Hamilton Island Yacht Club: An Iconic Contender

Bob Oatley and son Sandy filed a challenge for AC35 on behalf of Australia's Hamilton Island YC in late September, on the day the country celebrated the 30th anniversary of Australia II's historic win in the 1983 America's Cup.

Hamilton Island Yacht Club

Hamilton Island Yacht Club

Andrea Francolini

Sporting what is arguably the most magnificent clubhouse of any yacht club in the world, and with a membership of about 25, Australia’s Hamilton Island YC is quite obviously not your average club. HIYC, which has assumed the role of Challenger of Record for the 35th America’s Cup, is privately owned and operated by the Oatley family through a company called Hamilton Island Enterprises. There are no flag officers, no committees, and the commodore is Bob Oatley, owner of the island.

The Oatleys took ownership and management of Hamilton Island 10 years ago and have since transformed it into one of the world's top resort destinations. Situated 900 miles north of Sydney and about 14 miles off of the east coast of Australia in the middle of the Whitsunday Islands,
Hamilton Island has the closest access to the Great Barrier Reef.

The island has become one of Australia's top sailing destinations due largely to the vision of 85-year-old Bob Oatley. The patriarch of the Oatley family—a self-made wine mogul—is himself a keen sailor, and the Oatleys are well respected in top racing circles for their success with the supermaxi Wild Oats XI. Oatley's son Sandy describes his dad's early but enthusiastic entrée to the world of sailing: "Dad started sailing when he was nine or ten in skiffs. His first boat was a canoe that he converted, put a mast on it, and I think he used a sheet as a sail."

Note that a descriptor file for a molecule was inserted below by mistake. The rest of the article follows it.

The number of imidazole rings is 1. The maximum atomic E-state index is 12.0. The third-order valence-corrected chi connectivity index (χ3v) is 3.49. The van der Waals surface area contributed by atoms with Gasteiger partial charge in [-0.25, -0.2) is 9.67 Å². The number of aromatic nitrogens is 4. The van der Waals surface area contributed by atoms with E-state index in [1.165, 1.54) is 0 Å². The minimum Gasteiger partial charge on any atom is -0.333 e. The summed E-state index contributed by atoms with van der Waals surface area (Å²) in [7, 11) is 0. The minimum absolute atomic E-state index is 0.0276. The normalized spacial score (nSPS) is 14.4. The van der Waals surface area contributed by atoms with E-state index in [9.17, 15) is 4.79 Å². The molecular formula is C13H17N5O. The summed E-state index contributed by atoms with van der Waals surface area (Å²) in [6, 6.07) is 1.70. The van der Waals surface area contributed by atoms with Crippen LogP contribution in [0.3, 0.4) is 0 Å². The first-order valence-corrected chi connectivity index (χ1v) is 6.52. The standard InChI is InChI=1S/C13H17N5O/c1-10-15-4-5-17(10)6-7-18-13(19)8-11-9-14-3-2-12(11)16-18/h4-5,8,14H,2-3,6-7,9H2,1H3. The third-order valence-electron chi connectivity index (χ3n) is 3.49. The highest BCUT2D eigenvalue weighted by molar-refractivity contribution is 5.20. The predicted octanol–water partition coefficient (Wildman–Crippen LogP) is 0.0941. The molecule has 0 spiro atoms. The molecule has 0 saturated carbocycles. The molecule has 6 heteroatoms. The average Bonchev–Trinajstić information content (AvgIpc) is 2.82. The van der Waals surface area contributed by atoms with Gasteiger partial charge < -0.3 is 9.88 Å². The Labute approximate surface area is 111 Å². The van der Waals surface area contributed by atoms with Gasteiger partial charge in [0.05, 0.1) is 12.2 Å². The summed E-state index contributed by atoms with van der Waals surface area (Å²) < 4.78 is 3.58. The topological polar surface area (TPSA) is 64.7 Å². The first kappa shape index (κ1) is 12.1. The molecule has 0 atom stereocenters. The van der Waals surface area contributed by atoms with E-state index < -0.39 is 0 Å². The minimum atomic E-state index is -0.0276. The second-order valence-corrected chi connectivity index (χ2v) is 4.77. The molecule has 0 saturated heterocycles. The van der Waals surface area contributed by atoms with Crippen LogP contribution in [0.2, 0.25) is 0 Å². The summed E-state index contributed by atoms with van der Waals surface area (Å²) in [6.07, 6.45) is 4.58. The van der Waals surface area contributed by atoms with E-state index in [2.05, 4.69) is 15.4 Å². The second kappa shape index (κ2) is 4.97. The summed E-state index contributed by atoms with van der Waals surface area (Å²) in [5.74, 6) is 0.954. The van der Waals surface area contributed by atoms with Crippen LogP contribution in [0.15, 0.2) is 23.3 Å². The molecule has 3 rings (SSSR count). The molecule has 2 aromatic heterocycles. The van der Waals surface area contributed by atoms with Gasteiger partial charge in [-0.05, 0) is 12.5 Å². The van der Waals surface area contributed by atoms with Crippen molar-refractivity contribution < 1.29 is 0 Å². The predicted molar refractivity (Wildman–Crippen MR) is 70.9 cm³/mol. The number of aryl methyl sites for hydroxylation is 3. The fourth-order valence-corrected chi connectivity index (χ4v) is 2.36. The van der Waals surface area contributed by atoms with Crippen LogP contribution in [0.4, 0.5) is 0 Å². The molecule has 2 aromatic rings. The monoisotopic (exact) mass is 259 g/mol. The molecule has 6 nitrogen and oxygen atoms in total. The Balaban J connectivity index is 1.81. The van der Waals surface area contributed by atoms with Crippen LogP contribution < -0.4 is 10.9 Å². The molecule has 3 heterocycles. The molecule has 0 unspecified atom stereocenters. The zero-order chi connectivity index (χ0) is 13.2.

The former HIYC was run out of a local pub, but Oatley senior wanted a real clubhouse that would become an iconic landmark and so commissioned Sydney architect Walter Barda for the job. “It was designed so that when you looked at it from space, the roofline would look like a starfish, plus we incorporated sterns, rudders, and such to support a nautical theme,” says Sandy Oatley.

The club is also the aquatic entrance to Hamilton Island, welcoming you when you arrive by boat or land by plane. Operationally, it runs much like a regular yacht club; occasional races during the week serve a small population in and around Hamilton Island, and a couple of major regattas are held annually, including Audi Hamilton Island Race Week.

“There are always people going through the club, whether they are arriving to the island to pick up their boat and go sailing, or stopping in for dinner,” says Iain Murray, the race director for AC34 who was also involved in the construction of HIYC and the renovation of the island following its purchase by Oatley. With his close ties to the Oatleys, it was no surprise when Murray was named Team Australia’s CEO in November.

“Given Australia’s success in the America’s Cup, the Admiral’s Cup, and Olympic yachting, and as proud Australians, we think it is time for our nation to be back in our sport’s pinnacle event.” –Bob Oatley, in a Sept. 30 Statement

The HIYC is also a part sponsor of the Australian Olympic sailing team, which puts perspective around Oatley’s decision to enter the Cup arena. Australia stashed more Olympic golds in sailing in 2012 than any other country, and the team holds its championships at HIYC because of the area’s ideal tidal and wind conditions.

“Our young guys go through the Olympic program, then head off to sail for other countries, like in the America’s Cup,” Sandy Oatley explains. “We’re thinking, ‘We need to have an Australian boat. We’ve got the sailors; we just don’t have a team.’”

This article first appeared in the January/February 2014 issue of Sailing World. To view stunning images of Hamilton Island and the yacht club on our sister site, Yachting, click here.